This volume’s focus on religious belief in Part I ‘The theology and philosophy of emotion’ is a real asset, as our modern secularism can often lead us to forget the quotidian nature and pervasive influence of religious practice in early modern life and emotions. In particular, David Bagchi’s essay reveals how the Book of Common Prayer ‘framed and tamed’ the often confusing emotional world of the Bible for everyday English Protestants. In a useful comparison with Susan Karant-Nunn’s findings about German Protestantism, Bagchi finds some interesting differences; for example, in the BCP Jews were less vilified as ‘Christ’s killers’ than in German sermons, and the ‘quietness’ so praised in both linguistic traditions did not, for English Protestants, necessarily denote the absence of high emotion. In another helpful essay, Sara Coodin analyses Shylock’s motivations in The Merchant of Venice, in particular via the speech he gives about the Biblical story of Jacob’s success through his deceptions of his uncle. Shylock views Jacob’s actions as a clever means of thriving or ‘eudaimonism’ that he attempts to emulate, while his critics view such an attitude as pure greed and usury. Coodin argues that we should understand the complexity of Shylock’s relationship to Jacob and realise that criticisms of him in the play are voiced by those who have caused his suffering.
Erin Sullivan offers fresh insight into that oft-cited manual of early modern emotions, Thomas Wright’s The Passions of the Minde in Generall. Sullivan argues that although Wright’s Jesuit training has led some critics to disregard his views as not normative, Wright’s acknowledgement of the possibility of disembodied affective experience makes his work more representative of the period than one might think. Other fresh insight is offered by Mary Ann Lund into Robert Burton’s The Anatomy of Melancholy. Instead of focusing on its well-known exploration of sadness, Lund instead analyses its sensuous meditation on happiness derived from the vision of God’s beauty, offering an alternative reading of the emotions it explores.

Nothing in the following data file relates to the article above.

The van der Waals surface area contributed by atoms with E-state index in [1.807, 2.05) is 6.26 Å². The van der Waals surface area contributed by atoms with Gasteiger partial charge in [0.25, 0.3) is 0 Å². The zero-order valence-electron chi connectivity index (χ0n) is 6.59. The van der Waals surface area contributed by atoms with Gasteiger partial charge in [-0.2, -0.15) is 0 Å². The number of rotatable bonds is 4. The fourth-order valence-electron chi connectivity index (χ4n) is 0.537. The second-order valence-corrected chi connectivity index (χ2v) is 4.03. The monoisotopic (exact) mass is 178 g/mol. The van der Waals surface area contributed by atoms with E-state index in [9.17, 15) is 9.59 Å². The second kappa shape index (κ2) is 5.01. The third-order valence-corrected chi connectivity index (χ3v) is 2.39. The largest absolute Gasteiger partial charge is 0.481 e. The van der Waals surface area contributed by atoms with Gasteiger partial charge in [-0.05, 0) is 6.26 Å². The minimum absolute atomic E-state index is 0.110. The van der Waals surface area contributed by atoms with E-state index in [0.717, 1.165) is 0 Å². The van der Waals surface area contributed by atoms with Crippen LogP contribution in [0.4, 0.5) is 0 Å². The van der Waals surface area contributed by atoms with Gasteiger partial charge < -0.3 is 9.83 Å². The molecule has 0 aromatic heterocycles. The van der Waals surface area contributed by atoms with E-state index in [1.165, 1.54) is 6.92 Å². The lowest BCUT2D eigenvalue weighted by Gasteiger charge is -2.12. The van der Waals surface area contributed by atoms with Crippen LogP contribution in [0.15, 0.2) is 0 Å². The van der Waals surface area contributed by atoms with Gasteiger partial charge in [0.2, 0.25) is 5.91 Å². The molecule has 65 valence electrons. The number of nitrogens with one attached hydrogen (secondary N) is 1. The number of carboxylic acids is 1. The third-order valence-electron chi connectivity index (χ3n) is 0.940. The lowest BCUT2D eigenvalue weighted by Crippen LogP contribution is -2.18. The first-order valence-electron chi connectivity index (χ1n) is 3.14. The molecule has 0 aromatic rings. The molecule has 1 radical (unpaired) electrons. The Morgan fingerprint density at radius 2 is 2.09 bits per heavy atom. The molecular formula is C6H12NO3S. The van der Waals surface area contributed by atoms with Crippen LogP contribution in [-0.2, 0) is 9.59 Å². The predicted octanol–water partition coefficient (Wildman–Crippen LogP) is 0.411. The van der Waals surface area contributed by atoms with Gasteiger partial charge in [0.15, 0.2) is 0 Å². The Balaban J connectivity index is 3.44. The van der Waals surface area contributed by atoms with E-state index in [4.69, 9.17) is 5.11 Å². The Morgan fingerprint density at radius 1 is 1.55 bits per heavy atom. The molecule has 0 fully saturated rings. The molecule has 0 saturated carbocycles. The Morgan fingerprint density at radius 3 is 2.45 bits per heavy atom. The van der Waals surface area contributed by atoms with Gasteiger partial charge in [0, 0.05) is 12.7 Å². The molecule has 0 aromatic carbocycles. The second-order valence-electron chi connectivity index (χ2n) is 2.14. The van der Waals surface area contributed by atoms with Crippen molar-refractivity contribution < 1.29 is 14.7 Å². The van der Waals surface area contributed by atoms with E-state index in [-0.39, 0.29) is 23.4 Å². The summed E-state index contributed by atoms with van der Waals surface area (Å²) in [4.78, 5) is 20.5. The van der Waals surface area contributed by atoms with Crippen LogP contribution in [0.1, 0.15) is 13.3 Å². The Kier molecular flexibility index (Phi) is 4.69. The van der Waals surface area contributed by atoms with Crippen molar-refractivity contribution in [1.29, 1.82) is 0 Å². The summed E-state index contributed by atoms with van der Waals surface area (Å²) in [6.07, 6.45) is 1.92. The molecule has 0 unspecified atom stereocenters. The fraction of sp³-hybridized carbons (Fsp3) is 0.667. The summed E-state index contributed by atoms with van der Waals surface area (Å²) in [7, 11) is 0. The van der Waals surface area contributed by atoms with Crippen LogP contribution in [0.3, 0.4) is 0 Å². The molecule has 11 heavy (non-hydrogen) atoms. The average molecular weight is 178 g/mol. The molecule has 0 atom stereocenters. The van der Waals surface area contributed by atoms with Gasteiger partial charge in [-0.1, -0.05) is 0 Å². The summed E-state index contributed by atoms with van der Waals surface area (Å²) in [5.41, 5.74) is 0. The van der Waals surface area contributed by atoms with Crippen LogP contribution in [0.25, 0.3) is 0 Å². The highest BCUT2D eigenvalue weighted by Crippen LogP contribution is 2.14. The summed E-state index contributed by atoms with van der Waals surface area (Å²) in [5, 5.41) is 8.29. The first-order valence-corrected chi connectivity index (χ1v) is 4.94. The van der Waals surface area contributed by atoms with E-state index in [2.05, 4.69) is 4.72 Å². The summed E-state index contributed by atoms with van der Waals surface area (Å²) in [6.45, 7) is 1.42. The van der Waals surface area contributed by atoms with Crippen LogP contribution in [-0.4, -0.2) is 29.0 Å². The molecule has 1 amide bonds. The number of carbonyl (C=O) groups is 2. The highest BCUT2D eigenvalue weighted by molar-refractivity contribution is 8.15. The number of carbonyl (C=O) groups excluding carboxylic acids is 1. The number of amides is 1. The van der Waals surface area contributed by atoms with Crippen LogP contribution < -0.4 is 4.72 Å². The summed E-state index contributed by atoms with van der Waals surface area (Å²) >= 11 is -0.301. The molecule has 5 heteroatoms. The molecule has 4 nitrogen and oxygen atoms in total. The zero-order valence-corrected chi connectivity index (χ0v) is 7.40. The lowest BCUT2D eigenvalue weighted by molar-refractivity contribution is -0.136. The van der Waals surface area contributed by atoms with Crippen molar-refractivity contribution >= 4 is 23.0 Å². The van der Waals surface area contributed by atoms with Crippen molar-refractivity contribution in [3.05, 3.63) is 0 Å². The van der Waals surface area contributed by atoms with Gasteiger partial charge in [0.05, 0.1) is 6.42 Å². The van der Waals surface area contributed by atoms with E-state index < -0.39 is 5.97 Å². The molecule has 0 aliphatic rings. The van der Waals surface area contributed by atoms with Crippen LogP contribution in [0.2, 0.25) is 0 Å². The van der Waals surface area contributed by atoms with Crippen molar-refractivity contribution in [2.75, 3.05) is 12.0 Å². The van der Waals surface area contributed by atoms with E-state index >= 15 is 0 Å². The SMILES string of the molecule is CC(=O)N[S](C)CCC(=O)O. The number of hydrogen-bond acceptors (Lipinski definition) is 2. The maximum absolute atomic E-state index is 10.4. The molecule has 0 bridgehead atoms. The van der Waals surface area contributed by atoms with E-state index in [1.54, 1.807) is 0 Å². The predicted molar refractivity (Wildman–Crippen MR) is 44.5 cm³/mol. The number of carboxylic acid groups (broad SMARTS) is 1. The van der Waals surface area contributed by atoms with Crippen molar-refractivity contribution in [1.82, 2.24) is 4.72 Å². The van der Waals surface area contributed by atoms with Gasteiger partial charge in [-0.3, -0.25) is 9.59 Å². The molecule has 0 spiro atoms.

In Part II, ‘Shakespeare and the language of emotion’, Nigel Wood investigates the use of the term ‘spleen’ in Shakespeare’s comedies, and offers a useful catalogue of the multiple uses of it throughout his oeuvre. Wood notes that ‘Shakespeare does not use it in any streamlined or predictable way’, and its multivalency as a term perhaps explains why this essay would, I think, be difficult for students to follow. Similarly, Richard Meek looks at the development of the terms ‘sympathy’ and ‘sympathise’ as they are utilised in Richard II, a play about a king for whom it can be hard to feel sympathy. Richard Chamberlain’s essay on happiness in Hamlet examines the linked terms ‘hap’, ‘perhaps’, and ‘happy’, revealing that the play conceives happiness as serendipity or chance, as opposed to the totalitarian, organised, administrative systems which Claudius’ new reign introduces. This essay is most helpful when it discusses the play itself, showing us the often simultaneous multiple meanings that characters can exploit when using the terms, but less so in its contentious, and at times ahistorical, argument that happiness must be a social phenomenon rather than a personal one.